Rising levels of carbon dioxide in Earth’s atmosphere could exacerbate efforts to clean our increasingly cluttered shell of orbiting space debris.
Greenhouse gas has contributed significantly to the contraction of the upper atmosphere, according to two new studies. This contraction has been assumed for decades; now, for the first time, this has actually been observed.
Some of the observed shrinkage is normal and will rebound; but the contribution made by CO2 is, according to the scientists, probably permanent.
This means that obsolete satellites and other pieces of old technology in low Earth orbit will likely stay in place longer due to reduced atmospheric drag, cluttering the region and causing problems for new satellites and space observations. .
“One of the consequences is that satellites will stay up longer, which is great because people want their satellites to stay up,” says geospatial scientist Martin Mlynczak of NASA’s Langley Research Center.
“But the debris will also stay in place longer and likely increase the likelihood that satellites and other valuable space objects will need to adjust their trajectory to avoid collisions.”
Descriptions of Earth’s atmosphere usually define layers at specific altitudes, but the truth is that the volume of gas surrounding our world is not static. It expands and contracts in response to various influences, the most important of which is probably the Sun.
Now the Sun is also not static. It goes through cycles of activity, up and down, and vice versa, approximately every 11 years. We are currently in the middle of the 25th such cycle since the beginning of the calculation, a cycle which began around December 2019. The previous cycle, number 24, was exceptionally moderate even at the height of solar activity, and it is what allowed Mlynczak and his colleagues to take measurements of atmospheric contraction.
Their attention focused on two layers, collectively known as MLT: the mesosphere, which begins at about 60 kilometers (37 miles) above sea level; and the lower thermosphere, which begins about 90 kilometers away.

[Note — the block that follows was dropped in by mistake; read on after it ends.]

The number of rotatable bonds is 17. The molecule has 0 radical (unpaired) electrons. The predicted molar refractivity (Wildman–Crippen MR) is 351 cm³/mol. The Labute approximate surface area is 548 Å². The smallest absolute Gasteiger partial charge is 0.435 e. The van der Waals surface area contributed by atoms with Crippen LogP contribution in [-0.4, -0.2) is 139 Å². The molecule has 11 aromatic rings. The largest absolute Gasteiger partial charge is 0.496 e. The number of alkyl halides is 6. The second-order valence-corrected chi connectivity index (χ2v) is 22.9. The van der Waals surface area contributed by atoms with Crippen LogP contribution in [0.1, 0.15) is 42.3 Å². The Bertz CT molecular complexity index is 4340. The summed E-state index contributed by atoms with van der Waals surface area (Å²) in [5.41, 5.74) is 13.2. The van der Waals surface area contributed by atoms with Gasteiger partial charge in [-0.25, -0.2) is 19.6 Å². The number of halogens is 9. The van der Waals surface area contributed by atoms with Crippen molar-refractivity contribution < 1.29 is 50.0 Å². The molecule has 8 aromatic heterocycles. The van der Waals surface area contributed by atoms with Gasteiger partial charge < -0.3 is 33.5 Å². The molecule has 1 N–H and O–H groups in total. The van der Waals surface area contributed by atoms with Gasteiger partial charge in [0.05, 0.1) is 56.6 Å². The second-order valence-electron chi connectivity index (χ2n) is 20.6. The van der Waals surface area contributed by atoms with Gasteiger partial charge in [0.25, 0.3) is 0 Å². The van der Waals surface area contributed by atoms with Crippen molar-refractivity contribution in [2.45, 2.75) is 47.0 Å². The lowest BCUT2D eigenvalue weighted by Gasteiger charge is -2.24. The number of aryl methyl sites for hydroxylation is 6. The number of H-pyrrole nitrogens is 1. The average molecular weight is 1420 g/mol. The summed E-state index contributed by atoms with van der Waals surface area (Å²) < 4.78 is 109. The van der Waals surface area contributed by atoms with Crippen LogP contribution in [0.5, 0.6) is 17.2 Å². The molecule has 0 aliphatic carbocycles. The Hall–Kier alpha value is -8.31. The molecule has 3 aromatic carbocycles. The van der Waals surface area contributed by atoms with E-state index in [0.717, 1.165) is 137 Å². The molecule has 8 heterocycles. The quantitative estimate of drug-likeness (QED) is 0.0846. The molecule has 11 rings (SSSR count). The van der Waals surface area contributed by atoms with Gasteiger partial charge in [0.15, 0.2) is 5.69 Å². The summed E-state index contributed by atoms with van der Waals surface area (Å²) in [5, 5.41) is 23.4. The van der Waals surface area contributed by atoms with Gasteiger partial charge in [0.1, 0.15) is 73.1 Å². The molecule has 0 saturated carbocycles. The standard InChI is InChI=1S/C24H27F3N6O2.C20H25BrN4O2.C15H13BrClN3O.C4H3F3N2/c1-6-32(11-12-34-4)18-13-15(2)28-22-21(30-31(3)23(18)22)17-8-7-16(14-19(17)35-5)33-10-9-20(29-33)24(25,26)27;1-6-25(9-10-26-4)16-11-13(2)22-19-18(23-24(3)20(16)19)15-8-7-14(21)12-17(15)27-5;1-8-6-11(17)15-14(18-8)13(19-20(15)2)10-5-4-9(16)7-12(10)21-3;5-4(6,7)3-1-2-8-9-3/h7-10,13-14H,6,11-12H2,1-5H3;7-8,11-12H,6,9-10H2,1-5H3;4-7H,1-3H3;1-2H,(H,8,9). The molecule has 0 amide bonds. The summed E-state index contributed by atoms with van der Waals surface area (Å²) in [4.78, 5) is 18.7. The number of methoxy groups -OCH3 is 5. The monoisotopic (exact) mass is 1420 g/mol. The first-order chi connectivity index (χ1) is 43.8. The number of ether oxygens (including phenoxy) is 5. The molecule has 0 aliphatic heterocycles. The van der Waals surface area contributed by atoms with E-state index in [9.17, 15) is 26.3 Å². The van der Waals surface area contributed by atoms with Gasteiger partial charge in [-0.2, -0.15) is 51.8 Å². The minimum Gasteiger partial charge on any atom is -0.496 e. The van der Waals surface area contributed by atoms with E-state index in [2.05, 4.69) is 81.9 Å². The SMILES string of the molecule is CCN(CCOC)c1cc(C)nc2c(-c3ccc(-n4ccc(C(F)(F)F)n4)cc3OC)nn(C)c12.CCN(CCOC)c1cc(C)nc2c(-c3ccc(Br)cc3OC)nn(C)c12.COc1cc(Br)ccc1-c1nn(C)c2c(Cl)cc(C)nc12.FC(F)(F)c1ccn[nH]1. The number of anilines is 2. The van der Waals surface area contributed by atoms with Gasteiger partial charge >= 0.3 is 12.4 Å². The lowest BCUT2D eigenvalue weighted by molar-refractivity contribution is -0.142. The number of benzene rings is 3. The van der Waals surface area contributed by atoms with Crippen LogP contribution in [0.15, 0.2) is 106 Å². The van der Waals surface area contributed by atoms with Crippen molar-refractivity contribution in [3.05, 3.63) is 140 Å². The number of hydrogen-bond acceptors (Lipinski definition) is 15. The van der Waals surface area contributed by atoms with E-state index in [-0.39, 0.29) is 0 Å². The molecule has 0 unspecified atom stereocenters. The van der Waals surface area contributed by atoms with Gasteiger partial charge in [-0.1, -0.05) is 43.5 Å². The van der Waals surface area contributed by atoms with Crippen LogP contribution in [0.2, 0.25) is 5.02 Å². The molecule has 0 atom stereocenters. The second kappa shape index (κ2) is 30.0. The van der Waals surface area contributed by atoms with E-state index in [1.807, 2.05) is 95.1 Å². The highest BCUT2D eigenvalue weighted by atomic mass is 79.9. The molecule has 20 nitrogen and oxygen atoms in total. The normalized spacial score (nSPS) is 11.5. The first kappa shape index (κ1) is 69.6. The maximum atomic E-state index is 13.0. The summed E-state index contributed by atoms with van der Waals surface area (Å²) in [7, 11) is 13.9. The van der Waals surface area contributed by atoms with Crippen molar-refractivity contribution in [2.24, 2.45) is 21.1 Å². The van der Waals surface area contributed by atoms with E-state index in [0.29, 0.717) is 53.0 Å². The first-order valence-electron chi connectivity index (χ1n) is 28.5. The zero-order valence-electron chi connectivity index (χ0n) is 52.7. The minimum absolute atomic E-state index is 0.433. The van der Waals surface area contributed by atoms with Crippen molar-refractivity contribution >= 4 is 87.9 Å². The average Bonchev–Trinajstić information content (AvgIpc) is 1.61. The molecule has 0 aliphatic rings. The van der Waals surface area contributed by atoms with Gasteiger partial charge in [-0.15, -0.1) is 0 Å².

Data from NASA’s TIMED satellite, an observatory collecting data on the upper atmosphere, provided them with pressure and temperature information for the MLT over a period of nearly 20 years, from 2002 to 2021.
In some lower layers of the atmosphere, CO2 creates a warming effect by absorbing and re-emitting infrared radiation in all directions, effectively trapping some of it.
However, in the much, much thinner MLT, some of the infrared radiation emitted by CO2 escapes into space, effectively carrying away heat and cooling the upper atmosphere. The higher the CO2, the colder the atmosphere.
We already knew that this cooling causes the stratosphere to contract. Now we can see that this does the same for the mesosphere and the thermosphere above. Using data from TIMED, Mlynczak and his team found that the MLT had contracted about 1,333 meters (4,373 feet). About 342 meters of this is the result of CO2-induced radiative cooling.
“There has been a lot of interest in seeing if we can actually observe this cooling and shrinking effect on the atmosphere,” Mlynczak said.
“We are finally presenting these observations in this paper. We are the first to show atmospheric shrinkage like this, on a global scale.”
Given that the thermosphere spans several hundred kilometres, this 342 meters may not seem like much. However, a paper published in September by physicist Ingrid Cnossen of the British Antarctic Survey in the UK showed that thermospheric cooling could lead to a 33% reduction in atmospheric drag by 2070.
Atmospheric drag is what helps satellites and rocket stages de-orbit after their missions end. This reduction in drag could extend the orbital lifetime of extinct space junk by 30% by 2070, Cnossen found.
As more and more satellites are launched into low Earth orbit, this will become a growing problem, with no real mitigation measures in sight – either to reduce the number of satellites or the amount of CO2.
“At each altitude there is cooling and contraction that we attribute in part to increased carbon dioxide,” says Mlynczak. “As long as carbon dioxide increases at about the same rate, we can expect these rates of temperature change to also remain about constant, within about half a degree Kelvin. [of cooling] per decade.
The research has been published in Journal of Geophysical Research: Atmospheres.
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